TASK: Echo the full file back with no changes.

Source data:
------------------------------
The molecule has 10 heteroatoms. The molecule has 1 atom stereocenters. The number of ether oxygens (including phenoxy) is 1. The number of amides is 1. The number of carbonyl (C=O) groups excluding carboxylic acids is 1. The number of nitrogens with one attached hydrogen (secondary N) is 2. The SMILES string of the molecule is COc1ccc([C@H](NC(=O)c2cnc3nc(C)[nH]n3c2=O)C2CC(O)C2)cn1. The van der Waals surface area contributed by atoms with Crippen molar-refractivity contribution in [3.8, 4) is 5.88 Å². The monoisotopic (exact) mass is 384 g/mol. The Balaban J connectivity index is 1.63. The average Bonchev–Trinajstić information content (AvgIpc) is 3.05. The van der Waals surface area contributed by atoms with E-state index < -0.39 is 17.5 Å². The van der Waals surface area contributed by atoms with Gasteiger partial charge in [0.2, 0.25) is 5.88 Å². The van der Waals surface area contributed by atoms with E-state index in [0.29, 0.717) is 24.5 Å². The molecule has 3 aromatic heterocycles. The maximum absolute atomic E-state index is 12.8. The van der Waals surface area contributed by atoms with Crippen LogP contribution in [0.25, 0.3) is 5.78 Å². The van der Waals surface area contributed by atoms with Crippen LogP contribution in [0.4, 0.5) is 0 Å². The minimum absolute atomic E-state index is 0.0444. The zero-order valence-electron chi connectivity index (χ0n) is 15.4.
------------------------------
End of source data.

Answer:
The molecule has 10 heteroatoms. The molecule has 1 atom stereocenters. The number of ether oxygens (including phenoxy) is 1. The number of amides is 1. The number of carbonyl (C=O) groups excluding carboxylic acids is 1. The number of nitrogens with one attached hydrogen (secondary N) is 2. The SMILES string of the molecule is COc1ccc([C@H](NC(=O)c2cnc3nc(C)[nH]n3c2=O)C2CC(O)C2)cn1. The van der Waals surface area contributed by atoms with Crippen molar-refractivity contribution in [3.8, 4) is 5.88 Å². The monoisotopic (exact) mass is 384 g/mol. The Balaban J connectivity index is 1.63. The average Bonchev–Trinajstić information content (AvgIpc) is 3.05. The van der Waals surface area contributed by atoms with E-state index < -0.39 is 17.5 Å². The van der Waals surface area contributed by atoms with Gasteiger partial charge in [0.2, 0.25) is 5.88 Å². The van der Waals surface area contributed by atoms with E-state index in [0.29, 0.717) is 24.5 Å². The molecule has 3 aromatic heterocycles. The maximum absolute atomic E-state index is 12.8. The van der Waals surface area contributed by atoms with Crippen LogP contribution in [0.25, 0.3) is 5.78 Å². The van der Waals surface area contributed by atoms with Crippen LogP contribution in [0.4, 0.5) is 0 Å². The minimum absolute atomic E-state index is 0.0444. The zero-order valence-electron chi connectivity index (χ0n) is 15.4.